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Education secretary Gavin Williamson has been told to “get a grip” as the scale of the government’s failure to deliver laptops promised to disadvantaged youngsters is laid bare in new figures.
Figures obtained by the Children’s Commissioner for England, shared exclusively with HuffPost UK, shows the chaotic rollout of the scheme left some 27 academy trusts with just one device each.
In April, Williamson pledged the government would fund devices for children on free school meals in Year 10, as well as for vulnerable pupils with social workers and care leavers.
But, despite some 540,000 pupils being eligible for the scheme, just 220,000 laptops were delivered to schools by August, the data shows, meaning a second lockdown could be disastrous for youngsters’ education.
Using special data gathering powers for public bodies, the Commissioner’s office has discovered a third of academy trusts received fewer than 10 laptops for their Year 10 students.
Turning to councils, which usually serve a larger number of schools, 20 local authorities had fewer than 500 laptops allocated, and there were five councils with fewer than 200.
Overall, there were only enough devices for seven in 10 disadvantaged Year 10s - the group of students beginning to study for next year’s GCSEs.
Simone Vibert, senior policy analyst, said one primary schoolteacher had estimated 70% did not have adequate internet access but that the school had been allocated just three laptops.
She added that for the scheme to have provided laptops to seven in 10 disadvantaged children in all other year groups, it would have needed an additional 940,000 laptops.
“During this pandemic, proper access to the internet is not a luxury for children having to learn at home, it is a necessity,” she said. “While this scheme was very welcome, we know that many disadvantaged children have missed out.
“The government needs to ensure that all children are able to access education in the coming weeks and months, hopefully in school, but also remotely if that becomes their only option.”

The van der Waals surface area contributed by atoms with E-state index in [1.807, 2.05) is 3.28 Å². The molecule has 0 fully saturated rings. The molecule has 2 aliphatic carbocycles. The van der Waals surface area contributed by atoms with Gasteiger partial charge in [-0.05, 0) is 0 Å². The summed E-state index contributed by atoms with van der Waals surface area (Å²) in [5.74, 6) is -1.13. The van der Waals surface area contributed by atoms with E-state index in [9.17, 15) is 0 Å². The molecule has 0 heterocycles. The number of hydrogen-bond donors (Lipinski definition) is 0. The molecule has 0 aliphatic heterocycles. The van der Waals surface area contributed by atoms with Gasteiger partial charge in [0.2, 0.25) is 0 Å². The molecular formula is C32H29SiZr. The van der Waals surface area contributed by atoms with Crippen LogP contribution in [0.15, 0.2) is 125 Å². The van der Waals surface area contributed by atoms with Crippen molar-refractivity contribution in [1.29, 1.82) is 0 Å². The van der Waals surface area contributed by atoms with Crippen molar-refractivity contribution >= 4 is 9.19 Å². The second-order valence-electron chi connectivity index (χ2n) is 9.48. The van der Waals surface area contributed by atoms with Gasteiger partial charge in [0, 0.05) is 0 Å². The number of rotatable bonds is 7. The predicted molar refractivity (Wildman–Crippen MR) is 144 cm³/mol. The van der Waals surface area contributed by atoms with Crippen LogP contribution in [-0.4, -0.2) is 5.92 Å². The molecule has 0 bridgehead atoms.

On the threat to children’s education from a second lockdown, Vibert added it was “critical that more laptops are ordered” now.
She said: “Similar to the Nightingale hospitals, a sign of success would be if not all of them are eventually needed.
“And the decision to order more devices must be taken without delay. As the initial lockdown showed, the challenges of the global supply chain for devices mean that orders take time to be fulfilled. Now is the time to learn lessons from the initial stages of lockdown and get ahead.”
Shadow education secretary Kate Green, meanwhile, told HuffPost UK: “Yet again government incompetence has let down our young people.
“Ministers boasted that they would get laptops and routers to disadvantaged young people who needed them for their studies but now thousands of children are paying the price for Tory failure.
“Every young person should have the resources they need to learn. It is time for ministers to get a grip and give children the support they need.”
The Department for Education (DfE) said it would be providing schools with a further 150,000 laptops to disadvantaged children this autumn.
It comes as the A-Levels results crisis threatens to engulf the government.
Williamson is under pressure to resign government forced into a major U-turn to back teacher-predicted grades after computer modelled results saw almost 40% downgraded and poorest children hardest-hit.
A DfE spokesperson said: “We continue to do all we can to make sure no-one is left behind as a result of coronavirus through targeted support for children who need it most, providing over £100m to support children to learn at home, including delivery of over 200,000 laptops and tablets for disadvantaged and vulnerable children who need them most.
“For disadvantaged children whose education is disrupted in Autumn term, we are initially providing an additional 150,000 laptops and tablets to schools, who will be best placed to pass these on to children who need them.
“Children will be returning to school full time in September and we have invested £1bn in a Covid catch-up fund which will also provide one-on-one and small group tutoring for disadvantaged pupils.”